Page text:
Article Type

Original Study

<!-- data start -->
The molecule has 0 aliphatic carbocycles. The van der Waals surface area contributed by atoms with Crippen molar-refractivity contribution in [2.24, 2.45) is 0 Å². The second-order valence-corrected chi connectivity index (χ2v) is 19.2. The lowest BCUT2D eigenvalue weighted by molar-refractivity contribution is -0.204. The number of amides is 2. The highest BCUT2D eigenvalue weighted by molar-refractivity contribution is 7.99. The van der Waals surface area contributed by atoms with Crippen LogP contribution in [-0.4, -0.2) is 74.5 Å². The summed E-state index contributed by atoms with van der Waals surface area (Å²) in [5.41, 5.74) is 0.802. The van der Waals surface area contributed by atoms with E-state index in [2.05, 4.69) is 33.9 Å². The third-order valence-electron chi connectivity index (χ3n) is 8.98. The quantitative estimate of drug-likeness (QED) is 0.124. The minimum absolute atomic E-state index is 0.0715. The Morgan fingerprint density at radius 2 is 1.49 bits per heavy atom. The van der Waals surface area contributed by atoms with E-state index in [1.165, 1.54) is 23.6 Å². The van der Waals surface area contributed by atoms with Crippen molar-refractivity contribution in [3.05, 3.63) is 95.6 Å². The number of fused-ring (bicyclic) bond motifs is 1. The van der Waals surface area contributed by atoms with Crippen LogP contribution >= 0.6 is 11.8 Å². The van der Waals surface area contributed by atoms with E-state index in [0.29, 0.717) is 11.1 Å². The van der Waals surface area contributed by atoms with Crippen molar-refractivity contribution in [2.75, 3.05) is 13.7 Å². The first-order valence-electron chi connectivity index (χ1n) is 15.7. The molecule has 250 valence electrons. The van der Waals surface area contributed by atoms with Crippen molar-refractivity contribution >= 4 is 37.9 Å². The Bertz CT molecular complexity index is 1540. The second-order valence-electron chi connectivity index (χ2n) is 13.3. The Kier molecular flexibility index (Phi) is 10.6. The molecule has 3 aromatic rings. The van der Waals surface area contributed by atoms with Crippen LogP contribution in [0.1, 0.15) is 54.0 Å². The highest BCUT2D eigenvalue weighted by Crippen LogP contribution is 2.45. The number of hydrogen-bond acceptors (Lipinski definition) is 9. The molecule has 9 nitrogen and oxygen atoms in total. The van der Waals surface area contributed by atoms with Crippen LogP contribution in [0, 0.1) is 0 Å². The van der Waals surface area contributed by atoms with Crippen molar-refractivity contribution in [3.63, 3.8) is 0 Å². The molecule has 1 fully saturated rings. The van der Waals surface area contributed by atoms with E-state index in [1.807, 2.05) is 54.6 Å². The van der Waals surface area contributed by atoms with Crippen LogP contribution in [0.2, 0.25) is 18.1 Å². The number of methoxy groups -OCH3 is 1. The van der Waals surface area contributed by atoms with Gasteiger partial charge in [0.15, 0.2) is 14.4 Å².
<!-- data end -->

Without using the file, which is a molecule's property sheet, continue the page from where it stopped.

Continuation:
Objective The aim of the study was to measure urinary cotinine level as a biomarker of passive smoking in children. Background Children«SQ»s exposure to passive smoking is associated with a number of health hazards such as prenatal damage to the fetus, poor growth, respiratory illness, atopy and asthma, coronary heart disease, and sudden infant death syndrome. Materials and methods This study was conducted on 54 nondiabetic children from attendance of Genetic and Endocrine Units of Pediatric Department, Menofiya Faculty of Medicine. They were divided into two groups: group A (34 children exposed to passive smoking) and group B (20 children not exposed to passive smoking). The studied groups were subjected to detailed history taking, clinical examination, investigations (measurement of cotinine level by competitive enzyme immunoassay for the specific detection of cotinine in urine samples), and family counseling. Results There is significantly higher urinary cotinine levels among children with history of exposure to passive tobacco smoke (152.06 ± 106.92) in comparison with children with no history of exposure (3095.0 ± 1160.09; P ≤ 0.001). The urinary cotinine levels were found to be dependent on daily exposure to tobacco smoke as indicated by the number of cigarettes consumed by the smoker in the presence of the child. Conclusion Passive smoking is a risk factor for many health hazards, and cotinine is a valuable biomarker for assessing exposure to passive tobacco smoking especially in children.